(Original post by bratcat)
Oh, 1,700 pages worth of the stuff and loads more besides.
Basically, that the individual existed as part of a whole - a society - and to maintain order in that 'Rupublic' evryone must contribute as much as they were capable of because, ultimately, it would benefit them too, in the long term. Not a perfect explanation. (Picks up Loudspeaker) Emergency, emergency...Philosophers needed here!
You remember our very own Donne....'Any man's death diminishes me. For no man is an island. I am a part of the continent. A part of the whole. So, therefore, do ask for whom the bell tolls. It tolls for thee.' ... might use that as my sig file
Come up with some tasty quotes later. What flavour would you like?
OK stop me if i'm wrong here but the "no man's an island" thing and the functionalist representation of society is merely another way of saying 'you scratch my back, I'll scratch yours.'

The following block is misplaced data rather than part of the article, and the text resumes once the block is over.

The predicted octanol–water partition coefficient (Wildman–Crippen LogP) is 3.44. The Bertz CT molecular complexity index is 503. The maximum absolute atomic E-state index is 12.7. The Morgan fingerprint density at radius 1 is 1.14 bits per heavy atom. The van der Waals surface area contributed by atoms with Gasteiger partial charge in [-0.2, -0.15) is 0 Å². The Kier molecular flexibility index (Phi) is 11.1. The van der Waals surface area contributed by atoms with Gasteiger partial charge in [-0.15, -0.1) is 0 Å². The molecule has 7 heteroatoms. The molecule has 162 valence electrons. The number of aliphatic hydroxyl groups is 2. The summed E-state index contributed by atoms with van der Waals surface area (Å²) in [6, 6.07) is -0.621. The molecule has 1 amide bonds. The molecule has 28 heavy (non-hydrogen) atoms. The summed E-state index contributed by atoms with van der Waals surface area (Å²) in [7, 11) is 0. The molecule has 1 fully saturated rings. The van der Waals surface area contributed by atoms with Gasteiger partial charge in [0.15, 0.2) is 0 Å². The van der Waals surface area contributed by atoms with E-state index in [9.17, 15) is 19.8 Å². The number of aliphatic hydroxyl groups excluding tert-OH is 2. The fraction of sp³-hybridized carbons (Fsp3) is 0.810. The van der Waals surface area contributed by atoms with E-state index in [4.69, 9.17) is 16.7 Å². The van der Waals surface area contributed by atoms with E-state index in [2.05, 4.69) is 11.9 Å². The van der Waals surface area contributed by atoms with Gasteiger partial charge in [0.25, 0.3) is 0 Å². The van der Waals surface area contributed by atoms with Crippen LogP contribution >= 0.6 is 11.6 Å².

And even in that society there are winners and losers, some who get their back scratched a little more than they get their claws stuck into someone else's. It's those people that the book is talking about really. The kind of people that get a leg up off the back of someone else, in a ruthless, selfish way.
They're the people who seem to get on best and in real life it's not like much happens to them... they don't get deserted by all their mates, they don't die lonely old spinsters - it's dinner parties and holidays in the South of France all round.
And I'm reading beyond the book here, but I reckon if the author would probably reckon that the 'republic', 'continent', 'whole' thing is just useless twank spoon fed to the people blind enough to go along with it, while they're being shafted by other people left, right and centre.
So I guess a way to re-direct this thread would be to ask - do selfish people really suffer for their selfishness?